There and Back Again: A Family’s Tale – Part 10 – Terrorism in Christchurch


Other parts to this series

Part 1Part 2Part 3
Part 4Part 5Part 6
Part 7Part 8Part 9
Part 10

Since wrapping up part 9 of this series a lot has happened in our lives.  We had arrived in New Zealand and were making our way, setting up our life.  At that point, we  were still in our first AirBNB.  We arranged house viewings, purchased a car, and set off to find a place to live.  It took about two weeks, but we finally found a place out in Rolleston.  Although it is 30 minutes from the city, the drive to work is virtually without traffic and should improve by next fall when the motor was is complete and the speed will be mostly 100KM/h.  The kids were enrolled in school and I let the folks at Inde know I was ready to start work.

The first few weeks following were fairly uneventful, we settled in naturally and were taken aback by the genuine, caring nature of all the people we met.  The office was filled with kind and welcoming people, and it was easy to get started.  Since that time, I’ve mainly been in a holding pattern while we await our container from the USA with our stuff.  We’ve been living a spartan life with a two inflatable chairs, inflatable beds, a few stools and basic kitchenware.  Life was good – Life is good.

On March 15, 2019, however, we were reminded that evil has no national boundaries and that hatred can spread if left unaddressed.  A terrorist entered a Mosque and began indiscriminately shooting worshipers.  At the time of this writing, the death toll stands at 49 – the worst act of violence in peacetime to hit New Zealand in the country’s history.  When the news came, it was quite shocking – it was a few kilometers from the office, actively unfolding.  At first, I had a sense of numbness:  It was happening again.  This time, however, it was different, it wasn’t like before:  The people here stand with each other – support each other, care for each other, and this was shocking and unacceptable.  A number of people reached out to me to let me know that this is NOT New Zealand, this is NOT what happens here, and that they are there to help if we need anything.  The sentient was greatly appreciated, although it did feel a bit strange as to me I felt as though I was the one who should be offering that to the kiwis, who had never experienced such tragic events on their shores like this.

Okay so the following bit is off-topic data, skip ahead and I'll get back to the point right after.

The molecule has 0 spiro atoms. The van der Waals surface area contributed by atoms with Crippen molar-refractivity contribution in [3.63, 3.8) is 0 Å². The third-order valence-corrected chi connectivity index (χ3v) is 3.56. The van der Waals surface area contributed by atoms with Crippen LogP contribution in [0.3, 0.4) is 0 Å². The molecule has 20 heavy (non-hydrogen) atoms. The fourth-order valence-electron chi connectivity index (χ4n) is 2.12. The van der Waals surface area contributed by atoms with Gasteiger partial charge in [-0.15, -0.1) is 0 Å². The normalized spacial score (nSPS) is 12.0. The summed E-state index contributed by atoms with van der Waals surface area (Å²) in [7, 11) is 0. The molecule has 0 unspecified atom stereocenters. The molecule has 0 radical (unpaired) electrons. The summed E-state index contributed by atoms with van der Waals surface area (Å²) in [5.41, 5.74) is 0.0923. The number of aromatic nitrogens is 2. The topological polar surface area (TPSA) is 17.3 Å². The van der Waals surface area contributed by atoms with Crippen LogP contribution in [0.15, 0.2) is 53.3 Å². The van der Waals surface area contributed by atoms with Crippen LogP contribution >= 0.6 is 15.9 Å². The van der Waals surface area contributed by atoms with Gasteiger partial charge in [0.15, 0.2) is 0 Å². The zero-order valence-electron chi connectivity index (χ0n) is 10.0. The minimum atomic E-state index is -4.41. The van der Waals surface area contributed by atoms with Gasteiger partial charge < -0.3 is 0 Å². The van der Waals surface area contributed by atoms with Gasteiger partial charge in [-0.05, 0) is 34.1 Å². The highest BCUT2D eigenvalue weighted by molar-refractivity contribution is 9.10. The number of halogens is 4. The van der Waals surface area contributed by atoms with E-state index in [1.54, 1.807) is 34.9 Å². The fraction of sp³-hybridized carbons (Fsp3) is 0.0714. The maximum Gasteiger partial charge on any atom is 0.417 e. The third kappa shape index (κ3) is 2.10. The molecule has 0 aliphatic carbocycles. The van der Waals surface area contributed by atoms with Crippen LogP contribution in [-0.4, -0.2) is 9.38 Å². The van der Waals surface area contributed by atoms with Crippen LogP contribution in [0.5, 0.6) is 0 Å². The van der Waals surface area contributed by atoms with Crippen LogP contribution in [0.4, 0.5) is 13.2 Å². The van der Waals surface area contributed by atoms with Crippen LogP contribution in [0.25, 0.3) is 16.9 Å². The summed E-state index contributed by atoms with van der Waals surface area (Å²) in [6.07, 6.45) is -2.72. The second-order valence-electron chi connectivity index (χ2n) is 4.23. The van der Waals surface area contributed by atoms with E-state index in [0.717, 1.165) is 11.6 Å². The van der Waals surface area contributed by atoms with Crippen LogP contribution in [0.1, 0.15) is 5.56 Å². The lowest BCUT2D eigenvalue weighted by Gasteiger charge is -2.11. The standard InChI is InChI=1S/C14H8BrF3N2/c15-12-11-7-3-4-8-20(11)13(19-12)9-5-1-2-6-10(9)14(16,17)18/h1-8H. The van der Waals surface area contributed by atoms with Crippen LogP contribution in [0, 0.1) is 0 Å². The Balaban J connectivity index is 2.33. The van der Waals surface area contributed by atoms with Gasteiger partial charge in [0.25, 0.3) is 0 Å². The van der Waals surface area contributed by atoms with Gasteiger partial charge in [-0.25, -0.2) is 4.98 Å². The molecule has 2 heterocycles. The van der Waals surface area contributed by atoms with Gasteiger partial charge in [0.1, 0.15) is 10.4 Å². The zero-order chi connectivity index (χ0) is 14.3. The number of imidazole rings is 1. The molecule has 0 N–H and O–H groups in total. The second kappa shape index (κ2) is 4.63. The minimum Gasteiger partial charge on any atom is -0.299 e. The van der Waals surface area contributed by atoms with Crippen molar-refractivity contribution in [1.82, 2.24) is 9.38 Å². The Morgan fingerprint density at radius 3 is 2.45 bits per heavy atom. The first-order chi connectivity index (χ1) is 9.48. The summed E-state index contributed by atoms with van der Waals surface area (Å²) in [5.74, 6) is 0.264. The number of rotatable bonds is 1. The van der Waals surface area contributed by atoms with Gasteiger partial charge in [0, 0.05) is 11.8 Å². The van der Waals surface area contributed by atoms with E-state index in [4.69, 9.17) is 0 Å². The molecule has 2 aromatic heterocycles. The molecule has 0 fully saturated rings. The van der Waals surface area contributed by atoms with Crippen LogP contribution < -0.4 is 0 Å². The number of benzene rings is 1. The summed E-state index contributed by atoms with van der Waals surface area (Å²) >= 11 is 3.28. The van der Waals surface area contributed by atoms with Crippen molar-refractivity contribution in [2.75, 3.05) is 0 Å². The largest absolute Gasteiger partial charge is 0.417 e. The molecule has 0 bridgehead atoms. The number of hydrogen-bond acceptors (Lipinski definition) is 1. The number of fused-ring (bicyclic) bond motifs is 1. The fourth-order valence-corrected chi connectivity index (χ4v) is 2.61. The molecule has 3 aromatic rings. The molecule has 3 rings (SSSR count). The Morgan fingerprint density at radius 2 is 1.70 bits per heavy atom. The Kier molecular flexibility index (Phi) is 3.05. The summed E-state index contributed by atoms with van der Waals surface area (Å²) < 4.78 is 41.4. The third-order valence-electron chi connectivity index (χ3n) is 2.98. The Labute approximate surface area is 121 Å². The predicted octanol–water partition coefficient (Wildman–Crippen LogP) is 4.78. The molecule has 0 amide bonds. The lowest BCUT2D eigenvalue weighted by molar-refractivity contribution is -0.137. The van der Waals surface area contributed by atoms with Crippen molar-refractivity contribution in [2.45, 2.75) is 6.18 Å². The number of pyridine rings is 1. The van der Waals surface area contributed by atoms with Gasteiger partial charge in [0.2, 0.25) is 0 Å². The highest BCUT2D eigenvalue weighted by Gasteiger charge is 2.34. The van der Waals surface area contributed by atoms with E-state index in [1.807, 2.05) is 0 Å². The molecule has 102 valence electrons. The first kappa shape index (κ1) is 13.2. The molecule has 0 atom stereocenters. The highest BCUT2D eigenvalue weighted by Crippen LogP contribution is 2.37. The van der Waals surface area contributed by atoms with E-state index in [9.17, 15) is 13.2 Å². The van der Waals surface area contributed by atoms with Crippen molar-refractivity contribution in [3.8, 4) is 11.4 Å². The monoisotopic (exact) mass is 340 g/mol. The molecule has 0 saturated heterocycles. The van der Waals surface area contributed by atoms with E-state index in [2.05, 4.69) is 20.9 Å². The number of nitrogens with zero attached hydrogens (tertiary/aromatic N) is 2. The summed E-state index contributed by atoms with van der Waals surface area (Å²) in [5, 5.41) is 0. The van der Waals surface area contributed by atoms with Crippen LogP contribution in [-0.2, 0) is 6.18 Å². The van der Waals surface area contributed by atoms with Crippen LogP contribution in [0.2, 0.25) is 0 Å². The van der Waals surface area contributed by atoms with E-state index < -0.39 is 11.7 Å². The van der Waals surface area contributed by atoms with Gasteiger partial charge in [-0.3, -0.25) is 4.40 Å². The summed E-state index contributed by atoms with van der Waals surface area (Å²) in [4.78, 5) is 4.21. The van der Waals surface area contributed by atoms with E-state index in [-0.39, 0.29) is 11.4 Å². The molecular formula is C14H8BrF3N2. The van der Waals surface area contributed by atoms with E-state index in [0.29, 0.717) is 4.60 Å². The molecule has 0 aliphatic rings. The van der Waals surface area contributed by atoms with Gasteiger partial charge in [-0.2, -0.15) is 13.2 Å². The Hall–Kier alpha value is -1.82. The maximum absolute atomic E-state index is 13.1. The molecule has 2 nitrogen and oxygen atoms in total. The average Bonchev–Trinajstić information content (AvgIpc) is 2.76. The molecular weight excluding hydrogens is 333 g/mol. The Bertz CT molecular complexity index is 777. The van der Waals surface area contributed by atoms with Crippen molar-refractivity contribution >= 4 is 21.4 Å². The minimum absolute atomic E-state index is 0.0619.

Though we’ve just moved here, I have a profound sense of community.  I am filled with hope at seeing the empathy and outpouring of love from the residents here, and I know deep down it is genuine compassion.  This type of event is shocking as it should be, and I have hope moving forward that there will be action, not gridlock, towards preventing a similar occurrence in the future.  Time will tell, but I do have the sense that this time we will get more than just thoughts and prayers.

Less than a day later, I sat here considering my family and our move as I re-read the notes from co-workers and friends we had met.  I looked on my phone and saw a picture of Daisy, one of our dogs we had left in the states.  I reached out to our breeder, who had been working on finding homes for the dogs.  The last time I spoke with her, Tui had a home, Daisy was on a trial and there was no home yet for Violet.  She let me know that Daisy has been permanently homed, and that Violet was going to join a family that had 2 of Violet’s little sisters.  This news hit me particularly hard.  I was very grateful to hear it, but as I read and re-read the message, again and again, I felt an aching in my heart.  I knew this feeling, it had happened before.  My chest tightened, and I struggled to breath; my mouth feel open to gasp for air that would not come, before a flood of cries in came out.  Again I gasped for air, trying to make sense of the feeling that had come over me, but I could do nothing but roll from my air mattress onto my knees on the floor and let the feelings pass.  The aching pain of what we had given up had come over me, and I had a tremendous sense of abandonment for the dogs whom we had left behind.  I know that they will be loved and well cared for, but it does not absolve my heart of the fact that I had left them behind, after promising to care for them.  Now I know they are safe, and they can move on to live their remaining days.

The loss of the dogs certainly seems small when compared to the events of the day, but in a way it was cathartic to know that they are safe, and in some small way I think it gave me an outlet to express the pain of the situation of the day.  We will join in our new community in Christchurch to rise above the pain and hurt from these latest events, and I know that we will be proud to be a part of this country that stands with one another in compassion and love to express the spirit of the people of Aotearoa. Kia kaha.

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